Water Sensitive Limestone
Limestone due to the fact that the problem I am discussing is relevant to both of these stones which can more accurately be described under this banner. On these trips I have seen numerous jobs where the colour of the limestone was “bleached out” as well as the polished destroyed. In almost all of these cases the prognosis by locals was that the stone was stained and therefore the problem could be cleaned. Obviously this is not the case as I will show. However the problem of loss of colour and loss of polish although related are caused by different mechanisms. Loss of Colour-This is perhaps the more simple and common of the two problems. Most of us have experienced a stone that has lost colour once subjected to usually moisture. Green Marble for example is well documented in the way it will warp (excessive moisture expansion) and also bleach. The reason for the bleaching effect is less well understood but is simple to explain. The colours we see in stones are created by different minerals. For example green is created mainly by Mica, Chlorite or Silicates, red and browns by iron oxides such as Hematite. The problem of colour stability arises when some of the minerals are soluble and when the stone gets wet the soluble minerals are dissolved creating a change in colour. The white streaks are where minerals have been dissolved resulting in a bleaching effect. These cannot be cleaned. They are now part of the stone. In most of these cases re-wetting of the stone does not recreate the colour because the colour creating minerals have now gone or changed. This is the reason why Aqua Mix Enrich N Seal will also not work in these cases.
Loss of Polish- The answer to this problem is related to the one above, moisture and soluble minerals in the stone. In both cases the stone not only had loss of polish but also an accumulation of efflorescence.
The loss of polish can be attributed to two things, firstly the dissolution of several soluble minerals and secondly the evaporation of soluble salts. A stone shines because the surface has been rendered flat enabling it to reflect light in parallel. Anything that roughens the surface will scatter the light and in so doing create a matt or unpolished look to the stone. In the cases I inspected the surfaces had become rough due to both phenomenon. Soluble components had been dissolved there was no doubt; however the biggest contributor was efflorescence. As the stone dried out (both installations were interior) the salts were evaporated to the surface. These came from the stone but mainly from the thick sand and cement mortar beds laid under the stone. In most of Asia sand is used unwashed hence it has large quantities of soluble salts.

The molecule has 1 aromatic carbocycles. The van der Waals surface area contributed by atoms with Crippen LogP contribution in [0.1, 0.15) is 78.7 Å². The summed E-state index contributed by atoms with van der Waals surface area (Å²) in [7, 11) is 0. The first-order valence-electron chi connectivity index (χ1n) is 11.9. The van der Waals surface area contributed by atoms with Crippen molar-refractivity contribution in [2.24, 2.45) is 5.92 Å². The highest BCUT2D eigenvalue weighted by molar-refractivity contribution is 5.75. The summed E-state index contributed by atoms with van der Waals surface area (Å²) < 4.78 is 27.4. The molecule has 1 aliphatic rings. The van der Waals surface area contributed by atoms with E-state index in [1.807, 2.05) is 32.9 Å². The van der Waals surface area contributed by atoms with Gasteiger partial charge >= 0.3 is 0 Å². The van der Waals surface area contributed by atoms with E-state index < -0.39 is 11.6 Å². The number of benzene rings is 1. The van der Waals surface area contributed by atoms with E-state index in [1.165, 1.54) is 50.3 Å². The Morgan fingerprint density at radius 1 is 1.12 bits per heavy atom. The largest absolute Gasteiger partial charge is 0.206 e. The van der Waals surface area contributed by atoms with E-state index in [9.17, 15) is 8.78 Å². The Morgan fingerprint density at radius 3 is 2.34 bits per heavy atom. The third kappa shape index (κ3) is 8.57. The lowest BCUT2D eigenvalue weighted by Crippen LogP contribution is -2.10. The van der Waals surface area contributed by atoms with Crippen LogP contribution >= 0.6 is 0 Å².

The moist highly alkaline salt not only helps to dissolve other soluble minerals but also manifests itself as a crystal that can both deflect light and increase surface expansion which inturn creates fissures in the surface. All of these mechanisms result in a roughening of the surface which is visible as a loss of polish. In the cases in question they were made even worse by the on and off operation of the air conditioning.
The markets that see the highest proportion of these types of problems are the ones with high temperatures and high relative humidity’s due to the fact that these problems require water and drying cycles as catalysts. The on/off operation of the air conditioning simply created a great environment for drying cycles as well as allowing excessive condensation to occur and in doing so exaggerating the problem.
Can Sealers Solve the Problem?
Generally we are asked to solve these problems firstly in terms of restoration and secondly in terms of future prevention. The answer for restoration is easy. For the bleaching effect the answer is we can’t change this at all if it is caused by dissolution of colour creating minerals. These stones should simply never be used in wet or humid areas.
As for the loss of polish, restoration is actually quite easy in that you need to repolish the surface. However you also need to address the efflorescence and this can be done by applying Aqua Mix non-acidic EFF-EX to the surface of the stone to remove exiting salt. Then apply several applications (depending on the assessed quantity of salt in the system) of EFF-EX to the stone allowing it to dwell so that it can penetrate, inhibit and minimise further efflorescence migration. The application of a sealer is also recommended. It will not guarantee the problem will not reoccur however it will dramatically reduce the catalysing water that can get into the stone and in doing so reduce the risk of future problems.